Long-term (> 10 years) clinical outcomes of instrumented posterolateral fusion for spondylolisthesis
A. M. Lehr, D. Delawi, J. L. C. van Susante, N. Verschoor, N. Wolterbeek, F. C. Oner, M. C. Kruyt
May 2021, Volume 30, Issue 5, pp 1380 - 1386 Original Article Read Full Article 10.1007/s00586-020-06671-6
First Online: 03 December 2020
Despite the rapid increase in instrumented spinal fusions for a variety of indications, most studies focus on short-term fusion rates. Long-term clinical outcomes are still scarce and inconclusive. This study investigated clinical outcomes > 10 years after single-level instrumented posterolateral spinal fusion for lumbar degenerative or isthmic spondylolisthesis with neurological symptoms.
Cross-sectional long-term follow-up among the Dutch participants of an international multicenter randomized controlled trial comparing osteogenic protein-1 with autograft. Clinical outcomes were assessed using the Oswestry Disability Index (ODI), EQ-5D-3L and visual analogue scale (VAS) for leg and back pain, as well as questions on satisfaction with treatment and additional surgery.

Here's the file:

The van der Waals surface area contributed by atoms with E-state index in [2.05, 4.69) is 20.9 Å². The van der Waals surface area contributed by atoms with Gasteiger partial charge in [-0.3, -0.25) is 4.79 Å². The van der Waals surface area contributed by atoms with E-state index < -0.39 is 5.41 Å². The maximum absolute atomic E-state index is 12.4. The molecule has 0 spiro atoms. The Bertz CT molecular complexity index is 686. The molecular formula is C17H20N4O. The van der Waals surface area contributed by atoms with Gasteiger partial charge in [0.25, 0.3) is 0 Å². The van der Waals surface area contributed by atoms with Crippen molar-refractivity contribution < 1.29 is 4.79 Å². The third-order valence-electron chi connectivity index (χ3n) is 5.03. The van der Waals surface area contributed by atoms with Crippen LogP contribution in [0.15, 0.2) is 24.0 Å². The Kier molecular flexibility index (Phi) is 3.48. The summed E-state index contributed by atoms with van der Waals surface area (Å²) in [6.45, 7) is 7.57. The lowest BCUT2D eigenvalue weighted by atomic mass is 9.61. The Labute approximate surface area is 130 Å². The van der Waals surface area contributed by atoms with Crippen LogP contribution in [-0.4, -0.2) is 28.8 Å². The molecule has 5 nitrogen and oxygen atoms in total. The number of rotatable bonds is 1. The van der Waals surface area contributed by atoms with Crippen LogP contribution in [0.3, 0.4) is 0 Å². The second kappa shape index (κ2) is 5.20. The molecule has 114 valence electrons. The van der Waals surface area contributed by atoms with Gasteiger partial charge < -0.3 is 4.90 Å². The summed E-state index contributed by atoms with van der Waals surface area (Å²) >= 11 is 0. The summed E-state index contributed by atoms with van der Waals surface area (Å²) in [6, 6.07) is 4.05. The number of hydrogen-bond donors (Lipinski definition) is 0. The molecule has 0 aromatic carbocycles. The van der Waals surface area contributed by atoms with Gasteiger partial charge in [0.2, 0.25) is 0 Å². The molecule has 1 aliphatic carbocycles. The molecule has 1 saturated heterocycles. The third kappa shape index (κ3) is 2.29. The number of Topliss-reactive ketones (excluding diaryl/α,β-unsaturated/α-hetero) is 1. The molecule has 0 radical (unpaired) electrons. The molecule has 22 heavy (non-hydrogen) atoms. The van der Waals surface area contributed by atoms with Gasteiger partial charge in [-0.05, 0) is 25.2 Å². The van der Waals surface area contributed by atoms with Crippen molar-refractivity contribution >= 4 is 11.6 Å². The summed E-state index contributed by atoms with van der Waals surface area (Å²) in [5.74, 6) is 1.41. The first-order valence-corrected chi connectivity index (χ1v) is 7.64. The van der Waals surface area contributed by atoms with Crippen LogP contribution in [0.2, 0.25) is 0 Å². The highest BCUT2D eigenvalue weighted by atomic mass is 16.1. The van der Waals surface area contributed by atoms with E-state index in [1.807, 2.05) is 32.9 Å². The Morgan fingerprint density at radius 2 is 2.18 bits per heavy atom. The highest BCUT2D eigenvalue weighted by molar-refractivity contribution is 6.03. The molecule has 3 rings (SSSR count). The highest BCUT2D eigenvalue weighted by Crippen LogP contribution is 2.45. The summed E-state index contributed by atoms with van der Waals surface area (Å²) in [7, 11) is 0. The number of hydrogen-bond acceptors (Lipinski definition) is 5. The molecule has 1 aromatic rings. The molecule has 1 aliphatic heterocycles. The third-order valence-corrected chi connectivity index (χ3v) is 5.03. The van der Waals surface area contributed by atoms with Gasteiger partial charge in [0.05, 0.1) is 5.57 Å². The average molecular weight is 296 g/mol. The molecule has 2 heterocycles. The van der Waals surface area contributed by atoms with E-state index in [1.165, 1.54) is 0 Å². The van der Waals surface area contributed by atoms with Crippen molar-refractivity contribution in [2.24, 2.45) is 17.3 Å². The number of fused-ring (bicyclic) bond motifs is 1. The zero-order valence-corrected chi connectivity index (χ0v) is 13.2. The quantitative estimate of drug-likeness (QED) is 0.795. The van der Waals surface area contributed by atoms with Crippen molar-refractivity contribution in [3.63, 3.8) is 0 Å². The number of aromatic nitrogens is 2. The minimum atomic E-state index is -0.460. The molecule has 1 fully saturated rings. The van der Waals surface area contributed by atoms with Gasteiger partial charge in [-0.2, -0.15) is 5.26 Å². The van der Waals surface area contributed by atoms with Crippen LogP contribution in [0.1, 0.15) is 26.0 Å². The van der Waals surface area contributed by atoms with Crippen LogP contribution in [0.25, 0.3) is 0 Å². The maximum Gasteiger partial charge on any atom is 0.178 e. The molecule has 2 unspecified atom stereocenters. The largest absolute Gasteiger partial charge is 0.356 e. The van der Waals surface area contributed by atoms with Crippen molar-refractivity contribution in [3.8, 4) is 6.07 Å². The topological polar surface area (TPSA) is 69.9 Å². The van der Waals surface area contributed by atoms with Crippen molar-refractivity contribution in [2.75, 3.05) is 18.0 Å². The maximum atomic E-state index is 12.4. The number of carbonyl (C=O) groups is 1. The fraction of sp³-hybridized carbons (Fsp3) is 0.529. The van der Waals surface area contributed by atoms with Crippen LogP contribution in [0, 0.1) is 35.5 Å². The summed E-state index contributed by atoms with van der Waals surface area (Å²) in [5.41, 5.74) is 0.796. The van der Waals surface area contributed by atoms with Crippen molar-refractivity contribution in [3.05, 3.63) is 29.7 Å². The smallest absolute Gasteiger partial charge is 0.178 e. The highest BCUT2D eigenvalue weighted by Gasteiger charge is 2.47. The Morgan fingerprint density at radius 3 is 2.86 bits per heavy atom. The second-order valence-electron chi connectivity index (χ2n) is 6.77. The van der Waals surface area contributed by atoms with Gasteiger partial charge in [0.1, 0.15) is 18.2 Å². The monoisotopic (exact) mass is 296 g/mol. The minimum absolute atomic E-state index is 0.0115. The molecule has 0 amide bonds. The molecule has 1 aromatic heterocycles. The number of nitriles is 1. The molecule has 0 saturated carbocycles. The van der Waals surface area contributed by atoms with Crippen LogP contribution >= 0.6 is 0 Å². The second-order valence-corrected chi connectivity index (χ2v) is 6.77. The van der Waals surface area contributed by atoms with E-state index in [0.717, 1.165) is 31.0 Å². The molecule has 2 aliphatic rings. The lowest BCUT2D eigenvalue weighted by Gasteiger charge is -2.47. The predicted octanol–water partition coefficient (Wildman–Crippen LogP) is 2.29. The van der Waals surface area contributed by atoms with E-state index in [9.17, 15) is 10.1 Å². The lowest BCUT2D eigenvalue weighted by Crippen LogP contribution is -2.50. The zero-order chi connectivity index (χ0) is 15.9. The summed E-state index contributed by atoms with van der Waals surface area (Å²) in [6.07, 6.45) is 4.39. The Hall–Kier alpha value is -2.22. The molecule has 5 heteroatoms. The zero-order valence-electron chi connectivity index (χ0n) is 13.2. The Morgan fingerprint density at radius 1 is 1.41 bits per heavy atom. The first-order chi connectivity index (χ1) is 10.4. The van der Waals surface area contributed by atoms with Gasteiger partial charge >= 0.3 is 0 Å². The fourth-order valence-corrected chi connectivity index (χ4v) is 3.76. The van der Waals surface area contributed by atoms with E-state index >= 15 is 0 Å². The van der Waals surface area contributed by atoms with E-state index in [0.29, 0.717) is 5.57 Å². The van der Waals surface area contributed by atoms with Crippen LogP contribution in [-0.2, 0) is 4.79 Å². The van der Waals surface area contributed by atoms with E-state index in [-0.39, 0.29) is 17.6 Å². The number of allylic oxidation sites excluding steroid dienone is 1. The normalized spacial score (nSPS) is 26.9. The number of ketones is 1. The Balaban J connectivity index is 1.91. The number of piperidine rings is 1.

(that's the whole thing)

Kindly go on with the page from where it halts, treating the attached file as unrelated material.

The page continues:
The follow-up rate was 73% (41 patients). At mean 11.8 (range 10.1–13.7) years after surgery, a non-significant deterioration of clinical outcomes compared to 1-year follow-up was observed. The mean ODI was 20 ± 19, mean EQ-5D-3L index score 0.784 ± 0.251 and mean VAS for leg and back pain, respectively, 34 ± 33 and 31 ± 28. Multiple regression showed that diagnosis (degenerative vs. isthmic spondylolisthesis), graft type (OP-1 vs. autograft) and 1-year fusion status (fusion vs. no fusion) were not predictive for the ODI at long-term follow-up (p = 0.389). Satisfaction with treatment was excellent and over 70% of the patients reported lasting improvement in back and/or leg pain. No revision surgeries for non-union were reported.
This study showed favourable clinical outcomes > 10 years after instrumented posterolateral spinal fusion and supports spondylolisthesis with neurological symptoms as indication for fusion surgery.
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